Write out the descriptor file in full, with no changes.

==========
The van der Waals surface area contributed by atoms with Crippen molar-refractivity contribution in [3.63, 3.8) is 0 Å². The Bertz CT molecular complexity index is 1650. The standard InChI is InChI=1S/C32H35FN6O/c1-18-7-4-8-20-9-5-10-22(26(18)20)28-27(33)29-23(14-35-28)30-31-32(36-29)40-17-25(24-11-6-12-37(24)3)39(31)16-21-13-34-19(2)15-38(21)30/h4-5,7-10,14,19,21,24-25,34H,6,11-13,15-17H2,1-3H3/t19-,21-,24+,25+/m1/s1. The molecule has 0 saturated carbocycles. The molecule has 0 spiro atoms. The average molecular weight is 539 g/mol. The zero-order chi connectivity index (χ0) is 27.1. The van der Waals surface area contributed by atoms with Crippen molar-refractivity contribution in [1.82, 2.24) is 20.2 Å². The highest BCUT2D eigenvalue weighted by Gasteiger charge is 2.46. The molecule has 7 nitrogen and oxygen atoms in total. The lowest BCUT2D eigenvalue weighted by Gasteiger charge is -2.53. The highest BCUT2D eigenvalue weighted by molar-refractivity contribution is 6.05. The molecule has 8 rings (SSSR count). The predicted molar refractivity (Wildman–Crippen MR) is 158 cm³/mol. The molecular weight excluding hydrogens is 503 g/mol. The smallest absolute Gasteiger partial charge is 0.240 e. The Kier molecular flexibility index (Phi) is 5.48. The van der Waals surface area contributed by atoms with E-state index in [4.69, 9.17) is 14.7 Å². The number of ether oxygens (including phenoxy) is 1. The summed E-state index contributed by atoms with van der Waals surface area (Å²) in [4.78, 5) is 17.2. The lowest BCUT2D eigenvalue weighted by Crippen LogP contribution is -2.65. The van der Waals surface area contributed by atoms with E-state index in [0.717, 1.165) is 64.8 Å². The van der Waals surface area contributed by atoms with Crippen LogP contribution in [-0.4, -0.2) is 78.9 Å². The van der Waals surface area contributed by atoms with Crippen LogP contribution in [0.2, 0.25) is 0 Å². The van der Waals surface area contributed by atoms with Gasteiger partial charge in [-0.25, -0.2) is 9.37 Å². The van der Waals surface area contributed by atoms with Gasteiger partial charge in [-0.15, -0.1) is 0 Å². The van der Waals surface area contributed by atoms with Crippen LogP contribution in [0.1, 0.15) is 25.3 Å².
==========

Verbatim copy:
The van der Waals surface area contributed by atoms with Crippen molar-refractivity contribution in [3.63, 3.8) is 0 Å². The Bertz CT molecular complexity index is 1650. The standard InChI is InChI=1S/C32H35FN6O/c1-18-7-4-8-20-9-5-10-22(26(18)20)28-27(33)29-23(14-35-28)30-31-32(36-29)40-17-25(24-11-6-12-37(24)3)39(31)16-21-13-34-19(2)15-38(21)30/h4-5,7-10,14,19,21,24-25,34H,6,11-13,15-17H2,1-3H3/t19-,21-,24+,25+/m1/s1. The molecule has 0 saturated carbocycles. The molecule has 0 spiro atoms. The average molecular weight is 539 g/mol. The zero-order chi connectivity index (χ0) is 27.1. The van der Waals surface area contributed by atoms with Crippen molar-refractivity contribution in [1.82, 2.24) is 20.2 Å². The highest BCUT2D eigenvalue weighted by Gasteiger charge is 2.46. The molecule has 7 nitrogen and oxygen atoms in total. The lowest BCUT2D eigenvalue weighted by Gasteiger charge is -2.53. The highest BCUT2D eigenvalue weighted by molar-refractivity contribution is 6.05. The molecule has 8 rings (SSSR count). The predicted molar refractivity (Wildman–Crippen MR) is 158 cm³/mol. The molecular weight excluding hydrogens is 503 g/mol. The smallest absolute Gasteiger partial charge is 0.240 e. The Kier molecular flexibility index (Phi) is 5.48. The van der Waals surface area contributed by atoms with E-state index in [4.69, 9.17) is 14.7 Å². The number of ether oxygens (including phenoxy) is 1. The summed E-state index contributed by atoms with van der Waals surface area (Å²) in [4.78, 5) is 17.2. The lowest BCUT2D eigenvalue weighted by Crippen LogP contribution is -2.65. The van der Waals surface area contributed by atoms with E-state index in [0.717, 1.165) is 64.8 Å². The van der Waals surface area contributed by atoms with Crippen LogP contribution in [-0.4, -0.2) is 78.9 Å². The van der Waals surface area contributed by atoms with Crippen LogP contribution in [0.2, 0.25) is 0 Å². The van der Waals surface area contributed by atoms with Gasteiger partial charge in [-0.25, -0.2) is 9.37 Å². The van der Waals surface area contributed by atoms with Gasteiger partial charge in [-0.15, -0.1) is 0 Å². The van der Waals surface area contributed by atoms with Crippen LogP contribution in [0.1, 0.15) is 25.3 Å².